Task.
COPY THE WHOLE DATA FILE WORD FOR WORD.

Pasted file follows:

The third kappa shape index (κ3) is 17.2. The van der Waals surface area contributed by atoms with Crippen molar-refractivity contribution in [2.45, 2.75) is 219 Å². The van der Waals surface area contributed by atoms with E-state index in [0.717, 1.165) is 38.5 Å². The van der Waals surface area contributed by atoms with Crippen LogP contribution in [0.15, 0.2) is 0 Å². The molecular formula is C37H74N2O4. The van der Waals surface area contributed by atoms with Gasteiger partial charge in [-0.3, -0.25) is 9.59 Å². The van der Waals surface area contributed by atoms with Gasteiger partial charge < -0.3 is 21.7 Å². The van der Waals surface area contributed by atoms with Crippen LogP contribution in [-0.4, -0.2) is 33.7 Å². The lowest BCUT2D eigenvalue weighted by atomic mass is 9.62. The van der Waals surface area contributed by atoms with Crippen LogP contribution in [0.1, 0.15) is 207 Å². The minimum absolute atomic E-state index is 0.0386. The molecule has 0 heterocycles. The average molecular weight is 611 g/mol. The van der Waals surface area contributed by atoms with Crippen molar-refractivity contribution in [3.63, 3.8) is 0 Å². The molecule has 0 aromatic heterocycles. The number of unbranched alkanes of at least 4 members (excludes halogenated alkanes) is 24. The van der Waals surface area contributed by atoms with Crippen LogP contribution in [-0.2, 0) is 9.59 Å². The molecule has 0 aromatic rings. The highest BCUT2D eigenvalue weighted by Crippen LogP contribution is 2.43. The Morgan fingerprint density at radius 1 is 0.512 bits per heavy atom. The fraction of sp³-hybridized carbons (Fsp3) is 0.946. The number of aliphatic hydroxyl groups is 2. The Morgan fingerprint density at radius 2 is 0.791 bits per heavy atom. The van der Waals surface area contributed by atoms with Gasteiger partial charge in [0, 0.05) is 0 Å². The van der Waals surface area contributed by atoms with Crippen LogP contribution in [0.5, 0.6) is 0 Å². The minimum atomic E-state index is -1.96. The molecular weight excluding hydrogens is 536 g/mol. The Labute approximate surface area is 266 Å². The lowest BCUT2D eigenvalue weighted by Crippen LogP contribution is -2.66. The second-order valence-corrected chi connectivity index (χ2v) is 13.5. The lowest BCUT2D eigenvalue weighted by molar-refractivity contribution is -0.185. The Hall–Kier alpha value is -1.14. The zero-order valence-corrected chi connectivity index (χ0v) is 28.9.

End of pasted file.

The third kappa shape index (κ3) is 17.2. The van der Waals surface area contributed by atoms with Crippen molar-refractivity contribution in [2.45, 2.75) is 219 Å². The van der Waals surface area contributed by atoms with E-state index in [0.717, 1.165) is 38.5 Å². The van der Waals surface area contributed by atoms with Crippen LogP contribution in [0.15, 0.2) is 0 Å². The molecular formula is C37H74N2O4. The van der Waals surface area contributed by atoms with Gasteiger partial charge in [-0.3, -0.25) is 9.59 Å². The van der Waals surface area contributed by atoms with Gasteiger partial charge < -0.3 is 21.7 Å². The van der Waals surface area contributed by atoms with Crippen LogP contribution in [-0.4, -0.2) is 33.7 Å². The lowest BCUT2D eigenvalue weighted by atomic mass is 9.62. The van der Waals surface area contributed by atoms with Crippen LogP contribution in [0.1, 0.15) is 207 Å². The minimum absolute atomic E-state index is 0.0386. The molecule has 0 heterocycles. The average molecular weight is 611 g/mol. The van der Waals surface area contributed by atoms with Crippen molar-refractivity contribution in [3.63, 3.8) is 0 Å². The molecule has 0 aromatic heterocycles. The number of unbranched alkanes of at least 4 members (excludes halogenated alkanes) is 24. The van der Waals surface area contributed by atoms with Crippen LogP contribution in [-0.2, 0) is 9.59 Å². The molecule has 0 aromatic rings. The highest BCUT2D eigenvalue weighted by Crippen LogP contribution is 2.43. The Morgan fingerprint density at radius 1 is 0.512 bits per heavy atom. The fraction of sp³-hybridized carbons (Fsp3) is 0.946. The number of aliphatic hydroxyl groups is 2. The Morgan fingerprint density at radius 2 is 0.791 bits per heavy atom. The van der Waals surface area contributed by atoms with Gasteiger partial charge in [0, 0.05) is 0 Å². The van der Waals surface area contributed by atoms with Crippen LogP contribution in [0.5, 0.6) is 0 Å². The minimum atomic E-state index is -1.96. The molecular weight excluding hydrogens is 536 g/mol. The Labute approximate surface area is 266 Å². The lowest BCUT2D eigenvalue weighted by Crippen LogP contribution is -2.66. The second-order valence-corrected chi connectivity index (χ2v) is 13.5. The lowest BCUT2D eigenvalue weighted by molar-refractivity contribution is -0.185. The Hall–Kier alpha value is -1.14. The zero-order valence-corrected chi connectivity index (χ0v) is 28.9.